This year has been a bit of a write-off from many perspectives. But since we've now managed to crawl through till October, allow me to preview a couple of things coming up during the month.
The first is a slightly unusual mention, as I rarely list stuff happening on the night the paper comes out, but let's make an exception this week since the most excellent Katikati Folk Club has been having a hard time recently, continually rescheduling concerts and then having to cancel them again.
So if you're reading this on Friday (2 October) and fancy a folk fix, get yourself straight down to the Arts Junction in Katikati where you will find folk duo My Pennyworth, whose album I reviewed a year or so back.
They are Paul Hoggard and Penny Rowsell and I believe their planned KKFC concert has now been postponed twice, once from the first lockdown, once from last month. But they're clearly patient people and this Friday it's third time lucky when they’ll be joined by various special guests for a real celebration of live music. Things kick off at 7.30pm, $15 members, $20 non-members.
If perhaps tonight is a little soon to get out and about, there's an interesting show next Friday (October 9), at the Jam Factory down in the Historic Village.
I've been coming across Aucklander Kingsley Melhuish for decades now and he is a veritable musical chameleon. First time he made an impact here in Tauranga was through jazz, with a band that came for the National Jazz Festival and knocked everyone out, Brassholes. They were a New Orleans second-line band, a marching outfit with a plethora of dynamic horns. Audiences couldn't stay in their seats.
Since then Kingsley has worked with all sorts of people, sharing stages with Don McGlashan, SJD, Tim Finn, and even Violent Femmes. More recently he has collaborated with New Zealand literary treasure WitiIhimaera.
Many projects have found Kingsley on the experimental side of the tracks. He is often found playing various brass instruments alongside Pasifika sound-makers and taongapuoro. He collaborated with drummer Ron Samsom to record a track, ConunDRUMS, for Eve de Castro-Robinson’s recent album The Gristle Of Knuckles and last year paired his trumpet with the Hammond organ of Alan Brown on the title track of of Alargo’s Central Plateau.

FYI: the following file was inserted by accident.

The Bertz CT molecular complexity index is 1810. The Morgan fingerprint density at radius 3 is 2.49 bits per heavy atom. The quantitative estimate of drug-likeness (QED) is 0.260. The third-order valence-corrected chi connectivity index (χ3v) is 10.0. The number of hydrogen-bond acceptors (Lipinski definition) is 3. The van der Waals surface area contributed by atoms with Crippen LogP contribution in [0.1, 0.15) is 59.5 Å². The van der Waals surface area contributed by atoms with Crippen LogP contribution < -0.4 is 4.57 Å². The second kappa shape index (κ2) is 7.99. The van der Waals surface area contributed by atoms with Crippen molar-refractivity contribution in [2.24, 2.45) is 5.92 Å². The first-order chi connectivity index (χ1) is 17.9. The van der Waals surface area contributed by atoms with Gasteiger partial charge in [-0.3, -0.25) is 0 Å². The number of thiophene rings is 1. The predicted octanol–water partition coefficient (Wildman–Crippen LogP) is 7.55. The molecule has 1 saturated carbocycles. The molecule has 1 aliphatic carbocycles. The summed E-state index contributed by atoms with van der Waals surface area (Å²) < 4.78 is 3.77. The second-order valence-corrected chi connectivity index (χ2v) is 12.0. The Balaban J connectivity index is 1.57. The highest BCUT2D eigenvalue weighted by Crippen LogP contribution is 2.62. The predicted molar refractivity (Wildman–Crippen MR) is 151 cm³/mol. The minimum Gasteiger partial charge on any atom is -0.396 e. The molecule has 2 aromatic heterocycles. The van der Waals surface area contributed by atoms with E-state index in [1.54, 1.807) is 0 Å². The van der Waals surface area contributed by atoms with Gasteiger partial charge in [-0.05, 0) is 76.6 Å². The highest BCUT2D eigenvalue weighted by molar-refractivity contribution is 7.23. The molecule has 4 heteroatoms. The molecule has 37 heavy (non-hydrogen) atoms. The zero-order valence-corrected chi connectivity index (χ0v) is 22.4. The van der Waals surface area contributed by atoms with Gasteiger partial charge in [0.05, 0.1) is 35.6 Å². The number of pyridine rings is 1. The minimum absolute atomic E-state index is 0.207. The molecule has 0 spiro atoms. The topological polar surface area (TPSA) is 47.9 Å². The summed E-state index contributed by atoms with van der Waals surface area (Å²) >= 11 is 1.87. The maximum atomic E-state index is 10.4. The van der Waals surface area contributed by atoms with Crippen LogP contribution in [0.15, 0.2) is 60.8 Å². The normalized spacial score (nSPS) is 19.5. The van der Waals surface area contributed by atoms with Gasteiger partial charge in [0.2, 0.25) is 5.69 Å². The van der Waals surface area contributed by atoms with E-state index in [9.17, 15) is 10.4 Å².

Most recently Kingsley has reinvented himself again, as Kingsley Spargo. He came to town last year and though I missed him I hear it was a great show. He featured songs from last year's Chasing Spirits album, on which he plays guitar, brass and taongapuoro, and proves himself to be both an accomplished songwriter and smooth singer.
For the album he assembled a band of Auckland luminaries, including guitarist Neil Watson, Alan Brown, Chris Orange, bass player Sam Giles, Ron Samsom and even the legendary Harry Lyon.
It's a great album, well worth checking out on Bandcamp or similar digital platforms.
When Kingsley comes to town he'll have local singer/musician/songwriter Davey Beige – who released his own solo album a couple of years back - playing support and will have accompaniment from bass player Chris Orange. What exactly can you expect? Well this is how Kingsley describes it: Drawing across theatre, free improvised and contemporary music his most recent compositions include narratives of yearning and the geometry of life.
Doors open at 6.30pm, show at 7pm, tickets are $20 from Events Pronto.
Meanwhile, I was chuffed to get yet another local album in the post. This is the first from JanneIzett, called Seasons, which she has been working on at Welcome Bay's Colour Field studio. And it's a great debut, showing someone who has already developed a distinctive songwriting style and who sounds, to my ears at least, a little like ShonaLaing.
She plans her first launch at the Waihi Beach Hotel at the end of the month and then one in town in November. I'll have more information and a review before then.